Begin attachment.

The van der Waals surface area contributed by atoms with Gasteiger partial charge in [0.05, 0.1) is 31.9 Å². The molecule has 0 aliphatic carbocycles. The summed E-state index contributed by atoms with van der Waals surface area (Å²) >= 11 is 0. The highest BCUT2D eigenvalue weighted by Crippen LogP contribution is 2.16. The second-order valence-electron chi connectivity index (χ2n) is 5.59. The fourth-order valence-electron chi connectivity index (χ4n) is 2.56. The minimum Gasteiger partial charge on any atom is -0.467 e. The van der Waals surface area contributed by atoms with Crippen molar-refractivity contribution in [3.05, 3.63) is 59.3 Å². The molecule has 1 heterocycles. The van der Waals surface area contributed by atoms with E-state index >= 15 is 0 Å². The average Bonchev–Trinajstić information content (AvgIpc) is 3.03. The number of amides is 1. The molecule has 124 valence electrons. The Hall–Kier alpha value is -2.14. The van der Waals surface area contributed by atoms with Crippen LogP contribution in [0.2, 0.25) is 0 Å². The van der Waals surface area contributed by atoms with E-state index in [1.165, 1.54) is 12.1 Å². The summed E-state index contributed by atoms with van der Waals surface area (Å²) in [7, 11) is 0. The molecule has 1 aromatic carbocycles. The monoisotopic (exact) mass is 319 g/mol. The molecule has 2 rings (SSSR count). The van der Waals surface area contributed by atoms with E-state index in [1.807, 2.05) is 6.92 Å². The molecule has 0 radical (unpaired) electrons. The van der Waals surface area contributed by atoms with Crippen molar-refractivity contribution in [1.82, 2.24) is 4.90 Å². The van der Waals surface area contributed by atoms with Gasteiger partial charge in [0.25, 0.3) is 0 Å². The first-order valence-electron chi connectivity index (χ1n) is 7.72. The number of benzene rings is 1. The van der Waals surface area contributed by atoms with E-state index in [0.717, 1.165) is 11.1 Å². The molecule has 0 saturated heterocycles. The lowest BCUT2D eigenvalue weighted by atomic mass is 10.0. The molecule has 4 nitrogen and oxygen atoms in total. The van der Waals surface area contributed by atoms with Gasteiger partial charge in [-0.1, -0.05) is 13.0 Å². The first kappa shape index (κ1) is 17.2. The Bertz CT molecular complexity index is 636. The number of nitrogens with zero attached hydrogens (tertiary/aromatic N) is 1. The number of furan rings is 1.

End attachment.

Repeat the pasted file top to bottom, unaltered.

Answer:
The van der Waals surface area contributed by atoms with Gasteiger partial charge in [0.05, 0.1) is 31.9 Å². The molecule has 0 aliphatic carbocycles. The summed E-state index contributed by atoms with van der Waals surface area (Å²) >= 11 is 0. The highest BCUT2D eigenvalue weighted by Crippen LogP contribution is 2.16. The second-order valence-electron chi connectivity index (χ2n) is 5.59. The fourth-order valence-electron chi connectivity index (χ4n) is 2.56. The minimum Gasteiger partial charge on any atom is -0.467 e. The van der Waals surface area contributed by atoms with Crippen molar-refractivity contribution in [3.05, 3.63) is 59.3 Å². The molecule has 1 heterocycles. The van der Waals surface area contributed by atoms with E-state index >= 15 is 0 Å². The average Bonchev–Trinajstić information content (AvgIpc) is 3.03. The number of amides is 1. The molecule has 124 valence electrons. The Hall–Kier alpha value is -2.14. The van der Waals surface area contributed by atoms with Crippen LogP contribution in [0.2, 0.25) is 0 Å². The van der Waals surface area contributed by atoms with E-state index in [1.165, 1.54) is 12.1 Å². The summed E-state index contributed by atoms with van der Waals surface area (Å²) in [7, 11) is 0. The molecule has 1 aromatic carbocycles. The monoisotopic (exact) mass is 319 g/mol. The molecule has 2 rings (SSSR count). The van der Waals surface area contributed by atoms with E-state index in [1.807, 2.05) is 6.92 Å². The molecule has 0 radical (unpaired) electrons. The van der Waals surface area contributed by atoms with Crippen molar-refractivity contribution in [1.82, 2.24) is 4.90 Å². The van der Waals surface area contributed by atoms with Gasteiger partial charge in [0.25, 0.3) is 0 Å². The first-order valence-electron chi connectivity index (χ1n) is 7.72. The number of benzene rings is 1. The van der Waals surface area contributed by atoms with E-state index in [0.717, 1.165) is 11.1 Å². The molecule has 0 saturated heterocycles. The lowest BCUT2D eigenvalue weighted by atomic mass is 10.0. The molecule has 4 nitrogen and oxygen atoms in total. The van der Waals surface area contributed by atoms with Gasteiger partial charge in [-0.1, -0.05) is 13.0 Å². The first kappa shape index (κ1) is 17.2. The Bertz CT molecular complexity index is 636. The number of nitrogens with zero attached hydrogens (tertiary/aromatic N) is 1. The number of furan rings is 1.